Posts Tagged ‘Ashim Ahluwalia’

As we have done in the past, this year too we are trying to source the scripts of some of the best films of the year. As most of you know, the scripts of Hollywood films are easily available online, even the unreleased ones. But we don’t have any such database of Hindi or Indian films. So that has been the primary reason for this initiative. And it has been possible only because some of the screenwriters and filmmakers have been very supportive about it. It’s only for educational purpose and much like the spirit of the blog, is a complete non-profitable exercise.

Ashim Ahluwalia’s Miss Lovely was easily one of the best films of the year. A film so strong in its atmosphere, it makes you feel you are in the middle of that era where the story is set. And that’s what sets this film distinctly apart from the rest. Smoke-filled rooms, garish costumes, sleaze in every corner – you could almost smell the walls and feel the claustrophobia of the B-movie world created by the filmmaker.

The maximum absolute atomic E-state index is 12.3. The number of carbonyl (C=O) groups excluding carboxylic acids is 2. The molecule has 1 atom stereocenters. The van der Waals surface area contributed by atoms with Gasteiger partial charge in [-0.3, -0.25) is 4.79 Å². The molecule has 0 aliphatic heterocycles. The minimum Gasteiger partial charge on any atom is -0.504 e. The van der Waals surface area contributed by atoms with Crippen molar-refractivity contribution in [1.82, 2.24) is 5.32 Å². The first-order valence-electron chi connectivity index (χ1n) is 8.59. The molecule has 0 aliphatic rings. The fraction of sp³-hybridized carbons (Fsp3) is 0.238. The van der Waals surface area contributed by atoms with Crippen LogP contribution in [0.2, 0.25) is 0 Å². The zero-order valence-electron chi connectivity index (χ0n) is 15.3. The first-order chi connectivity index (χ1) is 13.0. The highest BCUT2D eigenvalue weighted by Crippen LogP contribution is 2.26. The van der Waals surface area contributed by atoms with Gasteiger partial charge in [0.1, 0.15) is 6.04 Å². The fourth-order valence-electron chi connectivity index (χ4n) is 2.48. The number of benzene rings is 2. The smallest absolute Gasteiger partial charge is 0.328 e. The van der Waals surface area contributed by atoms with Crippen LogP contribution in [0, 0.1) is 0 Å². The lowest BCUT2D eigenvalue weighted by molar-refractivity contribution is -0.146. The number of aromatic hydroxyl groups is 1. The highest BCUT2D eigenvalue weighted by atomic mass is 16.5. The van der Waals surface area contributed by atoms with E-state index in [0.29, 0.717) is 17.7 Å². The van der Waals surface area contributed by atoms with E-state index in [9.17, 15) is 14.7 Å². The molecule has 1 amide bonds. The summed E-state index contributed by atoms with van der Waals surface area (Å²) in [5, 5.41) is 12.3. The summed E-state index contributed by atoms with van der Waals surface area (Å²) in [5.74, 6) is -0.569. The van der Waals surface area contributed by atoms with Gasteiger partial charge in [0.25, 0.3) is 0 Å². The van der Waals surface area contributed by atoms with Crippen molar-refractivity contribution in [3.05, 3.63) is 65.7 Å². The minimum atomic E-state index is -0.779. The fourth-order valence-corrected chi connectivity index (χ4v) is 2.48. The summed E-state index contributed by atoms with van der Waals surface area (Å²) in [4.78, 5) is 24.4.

So thanks to Ashim Ahluwalia, we are the sharing the script of Miss Lovely. This is the original English version, without the Hindi dialogues.

In our “Best Of 2014” series, here are the other film scripts that we have shared so far – Ankhon Dekhi is here, Queen is here, and for Dedh Ishqiya, click here.

Film : Miss Lovely

Director : Ashim Ahluwali

Story : Ashim Ahluwalia

Screenplay : Uttam Sirur and Ashim Ahluwalia

Do click on the “Scripts” tab on the top right corner of the blog page to access all the other scripts that we have posted in the past.

NFDC (National Film Development Corporation Ltd) today announced the six finalists of the Screenwriters’ Lab 2014.

In its eighth edition, the first stage of the Lab this year will be held in Sarajevo Film Festival (15 – 23 August 2014) culminating in the second stage prior to and during Film Bazaar (20- 24 November 2014). The market, like every year, will be held along side IFFI (International Film Festival), in Goa.

 The six scripts / screenwriters selected are:

  1.  The Boyfriend – Vidur Nauriyal and Ashim Ahluwalia
  2. Winter– Aamir Bashir
  3. Char Log Kya Kahenge – Hitesh Bhatia
  4. Flow – Vandana Kohli
  5. All about Her – Ruchi Joshi
  6. The Sunset Club – Karan Tejpal

Details about the scripts/writers